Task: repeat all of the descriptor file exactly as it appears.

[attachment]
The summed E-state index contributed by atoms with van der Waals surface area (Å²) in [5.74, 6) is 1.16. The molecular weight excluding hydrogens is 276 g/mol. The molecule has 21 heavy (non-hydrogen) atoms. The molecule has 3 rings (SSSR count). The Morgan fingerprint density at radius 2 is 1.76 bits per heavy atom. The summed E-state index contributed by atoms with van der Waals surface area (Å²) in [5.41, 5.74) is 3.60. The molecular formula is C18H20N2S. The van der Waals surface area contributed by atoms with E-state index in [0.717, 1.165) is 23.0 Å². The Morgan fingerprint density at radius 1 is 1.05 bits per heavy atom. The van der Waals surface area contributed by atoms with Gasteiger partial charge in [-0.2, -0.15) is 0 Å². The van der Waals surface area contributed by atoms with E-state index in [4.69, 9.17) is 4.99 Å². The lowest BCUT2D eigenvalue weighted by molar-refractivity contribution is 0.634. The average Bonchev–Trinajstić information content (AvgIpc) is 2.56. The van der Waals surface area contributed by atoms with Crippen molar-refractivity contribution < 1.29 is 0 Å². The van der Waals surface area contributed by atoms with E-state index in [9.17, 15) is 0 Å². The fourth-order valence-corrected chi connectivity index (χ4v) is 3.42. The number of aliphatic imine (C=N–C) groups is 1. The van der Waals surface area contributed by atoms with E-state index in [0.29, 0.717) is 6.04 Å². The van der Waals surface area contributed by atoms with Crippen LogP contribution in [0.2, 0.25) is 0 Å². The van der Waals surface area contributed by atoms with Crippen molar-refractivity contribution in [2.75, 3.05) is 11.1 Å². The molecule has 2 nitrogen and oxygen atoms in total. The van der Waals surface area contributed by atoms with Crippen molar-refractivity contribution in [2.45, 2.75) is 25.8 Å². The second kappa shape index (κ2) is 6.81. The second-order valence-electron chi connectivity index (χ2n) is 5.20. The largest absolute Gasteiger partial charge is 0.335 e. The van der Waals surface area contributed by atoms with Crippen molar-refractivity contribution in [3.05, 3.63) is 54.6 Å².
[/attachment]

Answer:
The summed E-state index contributed by atoms with van der Waals surface area (Å²) in [5.74, 6) is 1.16. The molecular weight excluding hydrogens is 276 g/mol. The molecule has 21 heavy (non-hydrogen) atoms. The molecule has 3 rings (SSSR count). The Morgan fingerprint density at radius 2 is 1.76 bits per heavy atom. The summed E-state index contributed by atoms with van der Waals surface area (Å²) in [5.41, 5.74) is 3.60. The molecular formula is C18H20N2S. The van der Waals surface area contributed by atoms with E-state index in [0.717, 1.165) is 23.0 Å². The Morgan fingerprint density at radius 1 is 1.05 bits per heavy atom. The van der Waals surface area contributed by atoms with Gasteiger partial charge in [-0.2, -0.15) is 0 Å². The van der Waals surface area contributed by atoms with E-state index in [4.69, 9.17) is 4.99 Å². The lowest BCUT2D eigenvalue weighted by molar-refractivity contribution is 0.634. The average Bonchev–Trinajstić information content (AvgIpc) is 2.56. The van der Waals surface area contributed by atoms with Crippen molar-refractivity contribution < 1.29 is 0 Å². The van der Waals surface area contributed by atoms with E-state index in [9.17, 15) is 0 Å². The fourth-order valence-corrected chi connectivity index (χ4v) is 3.42. The number of aliphatic imine (C=N–C) groups is 1. The van der Waals surface area contributed by atoms with E-state index in [0.29, 0.717) is 6.04 Å². The van der Waals surface area contributed by atoms with Crippen LogP contribution in [0.2, 0.25) is 0 Å². The van der Waals surface area contributed by atoms with Crippen molar-refractivity contribution in [2.75, 3.05) is 11.1 Å². The molecule has 2 nitrogen and oxygen atoms in total. The van der Waals surface area contributed by atoms with Crippen molar-refractivity contribution in [2.45, 2.75) is 25.8 Å². The second kappa shape index (κ2) is 6.81. The second-order valence-electron chi connectivity index (χ2n) is 5.20. The largest absolute Gasteiger partial charge is 0.335 e. The van der Waals surface area contributed by atoms with Crippen molar-refractivity contribution in [3.05, 3.63) is 54.6 Å².